Hairbraids are great.
I didn’t start out loving them. With thick curly hair at the age of 12, my mother took to French braiding my hair. Which, to her credit, was a brilliant way to tame wild hair. The flip-side was that now everyone knew my mom did my hair! I could never wrap my arms around my head and twist and tie my hair into a beautiful french braid.
In my thirties now, I’ve taken a new look at hairbraids. Sienna Miller pulled them off beautifully with a certain “swedish princess” look. When I (tried) to pull off this style, my boyfriend said to me, “Are you going out like that?”. Hmmm…
For a more wearable look, I look to none other than Nicole Richie. Not a fan of her work (what does she do anyway?), and not always a fan of her fashion, her style is always unique. And her braids kick-ass.
I’m talking weddings here, people. Please folks..
What is considered a big wedding by normal social standards?
According to Yahoo Answers the consensus seems to be the guest count. A high guest count begets big everything. Bigger reception hall, bigger cake, more food, etc.. Fair enough. But then how many guests make for a big wedding? One hundred people? Three hundred? Five?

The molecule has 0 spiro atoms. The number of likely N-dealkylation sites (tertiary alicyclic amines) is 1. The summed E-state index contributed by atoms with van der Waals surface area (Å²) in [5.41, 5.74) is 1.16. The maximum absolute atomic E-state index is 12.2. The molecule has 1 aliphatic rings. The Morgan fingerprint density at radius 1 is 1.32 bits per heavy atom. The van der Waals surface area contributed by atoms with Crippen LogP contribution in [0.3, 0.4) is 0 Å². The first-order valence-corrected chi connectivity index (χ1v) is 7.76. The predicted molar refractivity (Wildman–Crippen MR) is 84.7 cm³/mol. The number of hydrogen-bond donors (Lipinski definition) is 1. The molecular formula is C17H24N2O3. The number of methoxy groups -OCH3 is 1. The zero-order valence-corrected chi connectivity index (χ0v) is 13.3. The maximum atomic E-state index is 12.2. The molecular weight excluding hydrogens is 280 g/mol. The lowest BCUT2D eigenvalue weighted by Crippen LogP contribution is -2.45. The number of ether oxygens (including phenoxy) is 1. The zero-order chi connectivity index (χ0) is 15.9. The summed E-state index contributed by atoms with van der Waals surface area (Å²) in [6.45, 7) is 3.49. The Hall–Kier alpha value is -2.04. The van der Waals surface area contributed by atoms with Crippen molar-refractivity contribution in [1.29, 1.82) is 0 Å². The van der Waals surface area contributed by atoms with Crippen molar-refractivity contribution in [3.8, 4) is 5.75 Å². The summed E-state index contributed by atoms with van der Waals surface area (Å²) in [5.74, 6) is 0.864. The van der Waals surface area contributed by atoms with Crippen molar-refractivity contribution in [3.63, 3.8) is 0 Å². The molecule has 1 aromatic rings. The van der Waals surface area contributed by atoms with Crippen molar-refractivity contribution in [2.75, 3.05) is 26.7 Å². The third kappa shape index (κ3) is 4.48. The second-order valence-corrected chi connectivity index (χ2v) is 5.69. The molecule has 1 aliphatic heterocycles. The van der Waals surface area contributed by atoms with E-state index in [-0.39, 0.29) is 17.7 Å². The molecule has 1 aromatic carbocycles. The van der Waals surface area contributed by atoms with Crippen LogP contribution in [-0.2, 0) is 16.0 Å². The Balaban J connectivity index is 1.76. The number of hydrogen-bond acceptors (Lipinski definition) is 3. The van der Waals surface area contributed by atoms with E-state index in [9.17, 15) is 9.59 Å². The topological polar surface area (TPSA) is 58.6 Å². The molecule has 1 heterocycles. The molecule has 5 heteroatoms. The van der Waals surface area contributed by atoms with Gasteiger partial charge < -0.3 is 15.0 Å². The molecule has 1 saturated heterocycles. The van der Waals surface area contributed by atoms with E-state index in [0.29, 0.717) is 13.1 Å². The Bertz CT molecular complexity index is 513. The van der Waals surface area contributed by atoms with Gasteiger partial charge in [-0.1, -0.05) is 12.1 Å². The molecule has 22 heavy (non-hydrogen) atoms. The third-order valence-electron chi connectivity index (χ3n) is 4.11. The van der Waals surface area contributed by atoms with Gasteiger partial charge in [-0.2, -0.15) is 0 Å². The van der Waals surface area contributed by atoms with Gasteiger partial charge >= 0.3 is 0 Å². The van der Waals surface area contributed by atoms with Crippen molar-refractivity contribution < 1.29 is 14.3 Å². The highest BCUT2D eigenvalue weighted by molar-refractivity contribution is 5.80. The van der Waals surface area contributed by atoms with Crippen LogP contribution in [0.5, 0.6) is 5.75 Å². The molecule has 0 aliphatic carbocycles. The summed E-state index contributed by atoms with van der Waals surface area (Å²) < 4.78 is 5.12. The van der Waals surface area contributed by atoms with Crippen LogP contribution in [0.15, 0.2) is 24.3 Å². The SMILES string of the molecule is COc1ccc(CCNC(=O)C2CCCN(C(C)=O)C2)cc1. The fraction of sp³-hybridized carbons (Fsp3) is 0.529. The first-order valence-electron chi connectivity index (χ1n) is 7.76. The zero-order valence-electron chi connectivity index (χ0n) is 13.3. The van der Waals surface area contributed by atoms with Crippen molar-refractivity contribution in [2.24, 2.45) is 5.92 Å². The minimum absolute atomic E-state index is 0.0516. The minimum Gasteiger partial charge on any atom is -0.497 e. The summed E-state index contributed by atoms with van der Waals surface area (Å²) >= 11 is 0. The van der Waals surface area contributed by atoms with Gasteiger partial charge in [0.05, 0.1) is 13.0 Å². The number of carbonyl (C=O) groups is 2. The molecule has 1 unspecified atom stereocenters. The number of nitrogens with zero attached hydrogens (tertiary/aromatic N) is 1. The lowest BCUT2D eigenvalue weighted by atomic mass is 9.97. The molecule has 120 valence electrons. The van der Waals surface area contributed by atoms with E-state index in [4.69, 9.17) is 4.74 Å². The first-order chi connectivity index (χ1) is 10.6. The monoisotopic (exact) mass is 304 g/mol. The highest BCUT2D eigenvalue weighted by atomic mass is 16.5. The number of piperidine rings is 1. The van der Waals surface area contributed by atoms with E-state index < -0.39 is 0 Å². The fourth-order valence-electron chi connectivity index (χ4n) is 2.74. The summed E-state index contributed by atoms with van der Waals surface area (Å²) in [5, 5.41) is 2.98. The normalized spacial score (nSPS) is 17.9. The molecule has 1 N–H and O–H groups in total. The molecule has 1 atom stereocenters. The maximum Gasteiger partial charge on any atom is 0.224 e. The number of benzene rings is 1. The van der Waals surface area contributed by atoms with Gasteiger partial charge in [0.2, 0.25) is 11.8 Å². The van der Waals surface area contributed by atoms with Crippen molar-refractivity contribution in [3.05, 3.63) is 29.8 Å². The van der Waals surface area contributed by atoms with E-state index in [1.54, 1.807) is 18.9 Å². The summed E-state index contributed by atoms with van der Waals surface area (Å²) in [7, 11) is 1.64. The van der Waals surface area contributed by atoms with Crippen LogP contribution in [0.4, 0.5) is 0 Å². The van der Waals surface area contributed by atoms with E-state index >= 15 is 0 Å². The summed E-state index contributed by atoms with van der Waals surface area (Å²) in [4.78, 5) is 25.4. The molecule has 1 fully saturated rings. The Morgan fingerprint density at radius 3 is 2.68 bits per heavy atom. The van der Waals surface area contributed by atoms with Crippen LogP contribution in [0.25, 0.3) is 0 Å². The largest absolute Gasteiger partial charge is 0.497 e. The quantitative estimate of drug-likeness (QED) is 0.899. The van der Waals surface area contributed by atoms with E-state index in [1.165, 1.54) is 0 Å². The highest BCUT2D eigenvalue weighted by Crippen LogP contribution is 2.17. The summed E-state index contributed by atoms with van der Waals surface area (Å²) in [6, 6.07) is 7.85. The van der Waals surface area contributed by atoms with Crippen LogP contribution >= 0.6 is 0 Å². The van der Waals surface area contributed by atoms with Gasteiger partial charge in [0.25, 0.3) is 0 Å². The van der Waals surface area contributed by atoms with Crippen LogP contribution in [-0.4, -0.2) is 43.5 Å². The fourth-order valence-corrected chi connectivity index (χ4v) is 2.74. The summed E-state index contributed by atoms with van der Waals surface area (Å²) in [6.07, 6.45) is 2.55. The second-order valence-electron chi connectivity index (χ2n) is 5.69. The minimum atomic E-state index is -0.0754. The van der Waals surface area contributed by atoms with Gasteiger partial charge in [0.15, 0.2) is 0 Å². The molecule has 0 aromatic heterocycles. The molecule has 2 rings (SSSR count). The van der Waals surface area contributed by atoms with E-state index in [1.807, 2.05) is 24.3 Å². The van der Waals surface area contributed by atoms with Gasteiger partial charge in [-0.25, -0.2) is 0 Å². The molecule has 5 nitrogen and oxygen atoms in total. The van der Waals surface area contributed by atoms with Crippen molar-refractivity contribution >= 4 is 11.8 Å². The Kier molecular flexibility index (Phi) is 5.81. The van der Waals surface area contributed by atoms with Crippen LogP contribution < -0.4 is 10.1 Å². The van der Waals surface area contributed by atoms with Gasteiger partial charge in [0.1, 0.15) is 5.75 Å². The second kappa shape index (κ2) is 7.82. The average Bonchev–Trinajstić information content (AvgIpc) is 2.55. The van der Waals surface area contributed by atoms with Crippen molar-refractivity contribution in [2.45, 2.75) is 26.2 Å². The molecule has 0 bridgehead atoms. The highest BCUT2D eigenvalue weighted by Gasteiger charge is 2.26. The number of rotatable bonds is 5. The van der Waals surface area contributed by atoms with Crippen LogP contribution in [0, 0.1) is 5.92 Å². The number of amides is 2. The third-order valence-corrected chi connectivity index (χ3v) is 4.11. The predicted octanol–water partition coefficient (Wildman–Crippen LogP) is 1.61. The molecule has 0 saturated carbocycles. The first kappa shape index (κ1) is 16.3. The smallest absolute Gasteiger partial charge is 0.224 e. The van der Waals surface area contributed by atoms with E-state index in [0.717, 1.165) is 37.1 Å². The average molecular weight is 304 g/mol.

Further research seems to reveal that big weddings are defined by their cost. Big wedding = big cost. But if this is so, what is the value of a “big cost” wedding? According to a New York Times article (April 3, 2010) the average American wedding is $28,000. Another source claims $20,000 as the average wedding budget.
Costs and guests aside, allow me to throw out a theory here..
As with all things concerning a wedding, it is subjective. A big wedding, an expensive wedding, whatever it is; it means something different to everyone. Just as people’s tastes differ, as do their ideas of what makes a big wedding versus a small wedding, and expensive versus cheap. It’s all relative to the persons’ experiences, their preferences, and above all, their tastes.